The next step for the Community Forest (CF) and the Community Wildfire Protection Management Plan is to have Mayor and Council head out and as Duncan McKellar says, “touch the trees”.
McKellar is the CF operations manager, and he has been working with the Ministry of Natural Resources Operations Wildfire Management Branch, specifically Harry Offizier, to develop a new wildfire management plan for Tumbler Ridge.
The objective of the wildfire plan is to ensure that in the case of a wildfire, the tree stands surrounding the town have been evaluated and thinned in a way where the fire would be forced to burn slower, thus giving people more time to put the fire out and keep the community safe.
The branch of government that aids in the rolling out of this program is the Provincial Fuel Management Working Group.
There are government grants available to cover about 90 percent of the project costs. The District would carry out the program, applying through the UBCM.
In and around Tumbler Ridge there are some areas that have been severely impacted by the pine beetles, and these dead trees that still stand or have fallen down, will add fuel to potential wildfires.
Currently the CF is looking for council to approve the wildfire prescription for the pond area. The pond area is located near the entrance of town from Chetwynd, and across and just down the road from the Monkman Commons development. The prescription notes, “The area is identified as a wildfire high-risk area near the town and is targeted for treatment to reduce the risk of a wildfire encroachment to town property and its citizens.”
It is a high-risk area because mountain pine beetles have infested the stand, killing 50 percent of the pine trees. This area is predominantly forested with pine, spruce and aspen. The basic prescription is to harvest cut the area with a forwarder, with the goal to retain the deciduous trees that are wind-firm. The area right around the pond will only have the dead pine removed for firewood. This area is to be established as a day use area. Thinning of branches is also planned for the entire area.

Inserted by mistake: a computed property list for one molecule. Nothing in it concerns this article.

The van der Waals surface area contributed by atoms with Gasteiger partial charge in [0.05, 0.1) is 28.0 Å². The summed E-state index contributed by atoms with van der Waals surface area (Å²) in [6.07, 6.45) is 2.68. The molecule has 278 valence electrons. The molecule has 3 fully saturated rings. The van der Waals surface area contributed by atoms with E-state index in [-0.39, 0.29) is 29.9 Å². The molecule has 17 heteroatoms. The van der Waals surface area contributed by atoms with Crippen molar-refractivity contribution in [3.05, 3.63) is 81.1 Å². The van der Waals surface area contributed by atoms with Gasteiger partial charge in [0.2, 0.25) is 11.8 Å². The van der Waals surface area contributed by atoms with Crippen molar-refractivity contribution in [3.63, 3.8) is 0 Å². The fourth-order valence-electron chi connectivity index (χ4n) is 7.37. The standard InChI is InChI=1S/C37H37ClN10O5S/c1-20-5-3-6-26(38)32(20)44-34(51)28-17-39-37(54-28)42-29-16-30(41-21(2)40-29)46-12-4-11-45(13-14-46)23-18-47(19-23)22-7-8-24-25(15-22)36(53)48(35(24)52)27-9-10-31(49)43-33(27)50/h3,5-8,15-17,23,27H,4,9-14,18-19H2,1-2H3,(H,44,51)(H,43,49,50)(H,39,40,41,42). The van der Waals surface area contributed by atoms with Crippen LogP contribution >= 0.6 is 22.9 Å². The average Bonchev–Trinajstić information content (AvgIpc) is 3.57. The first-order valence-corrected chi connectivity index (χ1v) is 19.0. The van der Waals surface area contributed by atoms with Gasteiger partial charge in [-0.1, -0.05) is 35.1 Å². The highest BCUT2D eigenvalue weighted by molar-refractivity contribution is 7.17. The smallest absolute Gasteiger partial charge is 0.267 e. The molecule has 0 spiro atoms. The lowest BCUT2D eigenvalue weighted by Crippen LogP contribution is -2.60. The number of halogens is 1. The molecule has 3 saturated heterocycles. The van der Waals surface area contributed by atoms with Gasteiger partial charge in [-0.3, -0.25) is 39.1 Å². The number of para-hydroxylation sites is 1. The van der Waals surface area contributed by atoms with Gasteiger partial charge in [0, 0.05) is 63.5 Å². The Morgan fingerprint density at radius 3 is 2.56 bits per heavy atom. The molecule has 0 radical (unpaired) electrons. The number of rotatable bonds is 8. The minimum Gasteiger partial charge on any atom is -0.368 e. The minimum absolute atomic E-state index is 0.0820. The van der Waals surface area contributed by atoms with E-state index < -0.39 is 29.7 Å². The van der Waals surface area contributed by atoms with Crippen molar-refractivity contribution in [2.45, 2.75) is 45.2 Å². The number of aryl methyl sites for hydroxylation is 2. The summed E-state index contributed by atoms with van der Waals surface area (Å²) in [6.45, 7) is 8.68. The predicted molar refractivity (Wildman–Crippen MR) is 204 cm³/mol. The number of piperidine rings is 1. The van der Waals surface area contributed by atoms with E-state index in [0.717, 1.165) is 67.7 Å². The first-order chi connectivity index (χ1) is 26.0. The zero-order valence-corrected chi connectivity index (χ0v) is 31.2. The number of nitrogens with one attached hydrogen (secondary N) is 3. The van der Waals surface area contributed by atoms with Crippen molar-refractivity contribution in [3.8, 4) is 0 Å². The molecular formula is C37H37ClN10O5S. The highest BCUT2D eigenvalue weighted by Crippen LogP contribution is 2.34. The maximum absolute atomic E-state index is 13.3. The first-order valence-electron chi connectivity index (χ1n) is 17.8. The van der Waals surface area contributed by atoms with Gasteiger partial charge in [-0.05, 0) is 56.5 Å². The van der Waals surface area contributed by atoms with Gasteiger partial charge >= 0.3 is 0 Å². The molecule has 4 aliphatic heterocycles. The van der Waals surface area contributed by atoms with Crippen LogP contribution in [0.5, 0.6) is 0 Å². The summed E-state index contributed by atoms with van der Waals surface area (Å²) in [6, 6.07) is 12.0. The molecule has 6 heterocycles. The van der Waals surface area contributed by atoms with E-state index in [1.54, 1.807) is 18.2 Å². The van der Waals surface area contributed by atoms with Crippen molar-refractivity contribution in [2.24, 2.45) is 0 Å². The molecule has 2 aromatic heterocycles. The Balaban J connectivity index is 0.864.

The reason McKellar thinks the project should get a move on is because the wood is constantly depreciating in value and the faster it is removed, the better.
Councillor McPherson and council remain uncertain due to the state of the initial wildfire management plan that left the area behind the Trend Mountain Hotel as a clear cut. He says, “That was our prevention and they made a mess of the place. That was four years ago and it still looks just as bad. It’s hard to argue that we shouldn’t be fire safe. Some people around here like trees. You said in Prince George they took out just the dead pine and the green trees were left. Is that something we can look at?”
Offizier says, “It’s something you can look at, but it is a bit trickier because the species that grow here. Usually where pine trees grow, spruce trees don’t do well because of the soils that they grow in. If you remove the pine in a stand, it is going to affect the wind and cause more movement in the stand. Where trees are stable, if you remove them, then they become unstable and have a high potential to blow over,” he continues, “It comes back to the professional. They have to make a decision from the knowledge in their profession as to what’s appropriate for this site.”
McKellar adds, “We’re not going to mow it all down, I don’t want to see a clear cut either.”
Mayor Wren points to the interests of the aesthetics of the area and what is acceptable and what isn’t in the eyes of the community. “You mentioned you put out a one page ad and got no response. It is disappointing but not surprising. The people who are here are the elected representatives. When we do it wrong, we hear loud and clear what’s wrong. That area [by Trend hotel] was done wrong, and it cannot happen again. If that means we have to leave some of the more mature spruce trees, than that is what we have to do. The type of prescription that was done there, I cannot support.”
The CF is hoping to do the work during the winter. McKellar explains it will take about three to four weeks to do the work, and the less snow the better for visibility of the trees.The decision has been pushed along to the next meeting of council.
McKellar says they are going to do the best they can to preserve the trees they can, as long as it is deemed safe.